I will love you forever my precious Bear…

What I discovered in writing about my own emotional trauma was this: it opened the door to healing, and for the first time in the 6 months since Oscar died, I began to feel the wretchedness of his loss easing. There is no doubt the pain is still raw and tears flow randomly, but I also began to fully identify with a passage I read in Ben Moon’s book. He says: “When you lose your canine soul mate, you not only lose the dog that has been your companion and friend through so much, you also have to let go of that chapter of your life, and who you were then. It forces you to grow into what you’ll become, the last parting act of friendship.”  Denali: A Man, a Dog, and the Friendship of a Lifetime

dogs, life

For Bear Dog…


In life, there is loss. It is painful and it is at times, grossly unfair as some experience great loss while others experience very little. It’s just the way it is.

And if I’m to be honest, thoughts of unfairness hijack my thoughts as of late, there has been many losses, in many forms.

But please understand I’m not writing this from a ‘poor me’ or self-absorbed perspective, quite the contrary. I’m writing this because I find writing to be therapeutic and consoling. I guess in some ways it’s my own personal therapy session. Tapping words onto a screen seems to somehow ease my grief as I discovered the hard way that internalising pain is not conducive to the healing process.

Many years ago I experienced immense loss and rather than express my grief, I internalised it. I wept in private, I didn’t speak of my grief, rather, I spoke of Meg’s death in clinical phrases. I could explain in detail the intricacies of her heart defects and the consequential operations. If you asked, I would tell you. Yet if you asked how I felt, the wall would immediately build. Feelings were off limits.

After keeping my true grief private for 16 years, a small issue sent me spiralling into a breakdown, which thankfully forced formal counselling. From that, I now know internalising grief or pain is detrimental and if you can find a way to unburden if you will, only good things can result.

So I write. And now, I write about the despair and all consuming grief at having lost again, and this time he was one of my best friends and my soulmate.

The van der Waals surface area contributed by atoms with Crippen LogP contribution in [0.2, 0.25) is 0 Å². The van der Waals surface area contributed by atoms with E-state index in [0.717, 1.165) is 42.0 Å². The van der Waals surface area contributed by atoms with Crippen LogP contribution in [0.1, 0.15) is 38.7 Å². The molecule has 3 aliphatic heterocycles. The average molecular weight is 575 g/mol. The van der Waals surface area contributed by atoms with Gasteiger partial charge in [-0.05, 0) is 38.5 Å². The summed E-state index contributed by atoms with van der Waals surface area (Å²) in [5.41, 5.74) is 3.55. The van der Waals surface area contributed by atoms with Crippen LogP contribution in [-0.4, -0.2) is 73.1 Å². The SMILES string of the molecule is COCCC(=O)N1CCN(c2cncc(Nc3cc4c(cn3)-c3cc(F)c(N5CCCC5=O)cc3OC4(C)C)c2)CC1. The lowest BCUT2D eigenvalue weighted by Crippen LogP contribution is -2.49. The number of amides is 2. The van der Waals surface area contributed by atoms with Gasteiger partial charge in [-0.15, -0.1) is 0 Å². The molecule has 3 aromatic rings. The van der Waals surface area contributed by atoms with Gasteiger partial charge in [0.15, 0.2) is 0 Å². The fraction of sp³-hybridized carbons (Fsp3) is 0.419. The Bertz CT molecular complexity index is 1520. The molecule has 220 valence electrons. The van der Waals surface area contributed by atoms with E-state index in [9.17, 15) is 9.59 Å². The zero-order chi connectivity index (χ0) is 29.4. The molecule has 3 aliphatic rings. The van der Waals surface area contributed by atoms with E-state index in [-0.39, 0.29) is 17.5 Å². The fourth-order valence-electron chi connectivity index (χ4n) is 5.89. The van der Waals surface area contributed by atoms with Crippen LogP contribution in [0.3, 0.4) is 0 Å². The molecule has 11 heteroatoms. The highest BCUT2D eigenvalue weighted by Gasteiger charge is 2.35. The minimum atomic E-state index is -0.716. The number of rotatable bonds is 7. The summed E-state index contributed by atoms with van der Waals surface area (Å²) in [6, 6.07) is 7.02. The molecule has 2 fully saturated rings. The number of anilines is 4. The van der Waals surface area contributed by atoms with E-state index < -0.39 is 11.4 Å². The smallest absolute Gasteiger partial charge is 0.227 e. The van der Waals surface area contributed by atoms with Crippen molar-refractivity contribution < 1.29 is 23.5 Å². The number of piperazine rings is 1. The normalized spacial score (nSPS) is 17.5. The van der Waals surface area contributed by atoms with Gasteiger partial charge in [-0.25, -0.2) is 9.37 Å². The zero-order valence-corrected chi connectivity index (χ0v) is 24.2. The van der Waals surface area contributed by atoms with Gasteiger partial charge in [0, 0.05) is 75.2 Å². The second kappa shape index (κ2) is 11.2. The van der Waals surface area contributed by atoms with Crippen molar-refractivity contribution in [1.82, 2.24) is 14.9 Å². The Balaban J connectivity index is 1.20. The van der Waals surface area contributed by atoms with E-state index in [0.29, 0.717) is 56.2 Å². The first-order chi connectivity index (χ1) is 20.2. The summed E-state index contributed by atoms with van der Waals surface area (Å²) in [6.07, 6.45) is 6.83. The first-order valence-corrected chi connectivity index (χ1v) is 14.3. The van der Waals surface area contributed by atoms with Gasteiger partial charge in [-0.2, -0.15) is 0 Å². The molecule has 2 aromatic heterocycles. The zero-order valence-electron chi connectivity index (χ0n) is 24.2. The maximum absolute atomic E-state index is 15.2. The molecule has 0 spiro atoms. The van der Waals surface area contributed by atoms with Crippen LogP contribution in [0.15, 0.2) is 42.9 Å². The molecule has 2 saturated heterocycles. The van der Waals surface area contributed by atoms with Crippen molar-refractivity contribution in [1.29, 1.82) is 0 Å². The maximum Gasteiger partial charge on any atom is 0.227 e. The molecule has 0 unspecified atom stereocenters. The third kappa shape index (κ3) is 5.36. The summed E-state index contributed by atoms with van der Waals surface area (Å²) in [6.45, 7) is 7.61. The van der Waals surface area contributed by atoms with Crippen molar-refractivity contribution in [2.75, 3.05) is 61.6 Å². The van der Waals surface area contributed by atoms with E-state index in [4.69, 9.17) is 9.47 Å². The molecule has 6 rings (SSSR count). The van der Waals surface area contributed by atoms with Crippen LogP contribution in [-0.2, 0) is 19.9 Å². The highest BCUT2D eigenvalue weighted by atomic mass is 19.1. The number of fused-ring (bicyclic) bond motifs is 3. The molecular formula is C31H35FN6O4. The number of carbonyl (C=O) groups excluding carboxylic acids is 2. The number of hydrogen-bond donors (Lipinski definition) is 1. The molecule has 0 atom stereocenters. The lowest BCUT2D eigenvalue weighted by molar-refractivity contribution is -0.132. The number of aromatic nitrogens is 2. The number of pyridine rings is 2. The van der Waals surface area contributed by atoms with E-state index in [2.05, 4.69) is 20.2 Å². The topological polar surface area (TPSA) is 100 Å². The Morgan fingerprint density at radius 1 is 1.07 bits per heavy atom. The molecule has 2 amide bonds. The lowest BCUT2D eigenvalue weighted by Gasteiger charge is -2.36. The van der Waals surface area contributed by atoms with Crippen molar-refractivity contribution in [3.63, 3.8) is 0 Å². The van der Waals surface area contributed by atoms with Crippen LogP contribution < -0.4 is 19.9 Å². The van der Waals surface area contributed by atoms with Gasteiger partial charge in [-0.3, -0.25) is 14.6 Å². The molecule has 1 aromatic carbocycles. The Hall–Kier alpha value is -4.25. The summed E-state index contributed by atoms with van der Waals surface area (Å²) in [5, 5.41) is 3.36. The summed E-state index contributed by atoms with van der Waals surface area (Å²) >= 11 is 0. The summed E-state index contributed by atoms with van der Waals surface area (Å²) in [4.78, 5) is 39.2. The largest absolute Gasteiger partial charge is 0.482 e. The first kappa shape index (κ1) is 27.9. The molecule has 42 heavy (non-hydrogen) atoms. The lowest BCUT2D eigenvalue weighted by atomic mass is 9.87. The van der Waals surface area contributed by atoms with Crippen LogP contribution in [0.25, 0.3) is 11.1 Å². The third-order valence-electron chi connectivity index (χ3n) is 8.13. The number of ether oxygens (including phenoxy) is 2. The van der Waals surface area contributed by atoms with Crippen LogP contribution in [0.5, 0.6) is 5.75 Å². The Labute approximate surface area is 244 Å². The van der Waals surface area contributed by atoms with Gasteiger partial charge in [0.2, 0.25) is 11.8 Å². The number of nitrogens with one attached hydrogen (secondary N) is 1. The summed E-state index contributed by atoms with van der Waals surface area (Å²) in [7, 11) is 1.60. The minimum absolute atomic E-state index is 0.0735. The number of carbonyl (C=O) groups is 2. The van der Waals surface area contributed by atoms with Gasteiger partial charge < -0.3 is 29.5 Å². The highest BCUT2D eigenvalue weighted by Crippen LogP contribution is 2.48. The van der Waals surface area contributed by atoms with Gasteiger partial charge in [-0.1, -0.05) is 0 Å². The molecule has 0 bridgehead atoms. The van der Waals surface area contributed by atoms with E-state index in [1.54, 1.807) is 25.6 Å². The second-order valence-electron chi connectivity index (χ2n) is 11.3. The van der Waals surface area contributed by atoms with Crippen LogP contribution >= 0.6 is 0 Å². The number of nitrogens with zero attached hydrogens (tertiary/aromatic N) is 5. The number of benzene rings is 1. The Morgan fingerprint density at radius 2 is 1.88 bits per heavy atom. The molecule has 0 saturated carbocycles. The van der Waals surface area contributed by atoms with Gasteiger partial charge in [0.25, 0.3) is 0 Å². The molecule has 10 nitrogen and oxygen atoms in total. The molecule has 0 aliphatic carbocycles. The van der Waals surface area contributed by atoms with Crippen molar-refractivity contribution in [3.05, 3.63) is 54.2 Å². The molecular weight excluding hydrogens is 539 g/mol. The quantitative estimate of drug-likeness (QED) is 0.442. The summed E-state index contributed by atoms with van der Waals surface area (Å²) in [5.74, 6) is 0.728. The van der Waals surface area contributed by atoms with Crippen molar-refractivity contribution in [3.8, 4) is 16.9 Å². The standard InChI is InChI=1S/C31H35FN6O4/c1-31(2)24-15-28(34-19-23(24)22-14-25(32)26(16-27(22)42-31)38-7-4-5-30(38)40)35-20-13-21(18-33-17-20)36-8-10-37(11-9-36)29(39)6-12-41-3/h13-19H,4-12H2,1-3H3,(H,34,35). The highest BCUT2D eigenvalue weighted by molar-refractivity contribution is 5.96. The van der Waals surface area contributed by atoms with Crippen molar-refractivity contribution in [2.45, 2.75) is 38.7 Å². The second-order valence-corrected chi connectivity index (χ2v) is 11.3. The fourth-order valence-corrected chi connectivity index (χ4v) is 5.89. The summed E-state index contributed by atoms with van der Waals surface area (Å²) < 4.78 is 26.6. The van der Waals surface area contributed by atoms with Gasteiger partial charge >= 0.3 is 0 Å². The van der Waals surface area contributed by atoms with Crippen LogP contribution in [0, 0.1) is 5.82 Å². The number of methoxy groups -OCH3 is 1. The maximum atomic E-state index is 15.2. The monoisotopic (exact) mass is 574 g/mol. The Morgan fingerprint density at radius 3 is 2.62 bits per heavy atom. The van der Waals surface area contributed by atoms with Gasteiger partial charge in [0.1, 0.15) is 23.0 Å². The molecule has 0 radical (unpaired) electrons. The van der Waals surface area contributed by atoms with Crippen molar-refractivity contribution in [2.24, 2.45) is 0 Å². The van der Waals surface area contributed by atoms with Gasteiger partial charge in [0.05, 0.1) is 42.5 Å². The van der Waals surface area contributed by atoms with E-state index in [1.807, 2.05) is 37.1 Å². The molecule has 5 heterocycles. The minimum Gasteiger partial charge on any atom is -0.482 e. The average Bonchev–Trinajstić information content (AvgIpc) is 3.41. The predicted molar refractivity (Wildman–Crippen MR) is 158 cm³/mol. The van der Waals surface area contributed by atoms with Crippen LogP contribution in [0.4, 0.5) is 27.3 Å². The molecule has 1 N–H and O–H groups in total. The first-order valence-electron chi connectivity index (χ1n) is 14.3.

There are many who may baulk at that last sentence, for my best friend and soulmate was a dog. But to me Oscar aka Bear Dog was my best friend and my soulmate, and his loss is immeasurable for me. And this grief I feel is real, it is intense and at times, it hurts so much, and is comparable to the loss of Meg. That may be hard for some to understand, but that’s okay. Views differ and always will.

But Oscar’s loss has truly broken me.

The following words were written a few days after Oscar’s spinal surgery. I believe a part of me knew I was losing my friend. I tried to fight the negative feelings. I tried to tell myself that he would not be in that 5% who would succumb to myelomalacia, following Grade 5 IVDD, but like Meg, I somehow knew. I knew goodbye was looming on the horizon. I didn’t want to say goodbye, but in my heart, I knew goodbye was coming. And it did.

For Bear Dog

Your morning ritual of waking, shuffling over to the carpet, having a big shake which made your collar jingle, then you’d roll for ages and make your bear sounds:  ah kar kar, before leaping onto the bed, and onto me and showering me with your unique ‘chin chews’.

At breakfast you’d always come into the kitchen and make more Bear noises, voicing your impatience at the time it took for me to make your breakfast. They were unique and so you. Arhharhhh

After eating you’d walk around and check the other bowls, then often you’d go onto the verandah and look at what was happening on the street.

You’d shuffle over to the bean bag and make a leap, it would take a few shuffles before you got your spot.  Then you’d sit like a human and look sideways at me with those beautiful, brown eyes.

The moment I sat down on the couch with my coffee, you’d rush over and ask for help to get on the couch.  You would sometimes do little half jumps and your front paws would tap, tap tap on the floor. Once up, you’d often snort at me if I’m in your way, or if I am in the ‘best’ spot. Yet you always, always would sit directly beside me. I could always feel your gentle breath against my leg.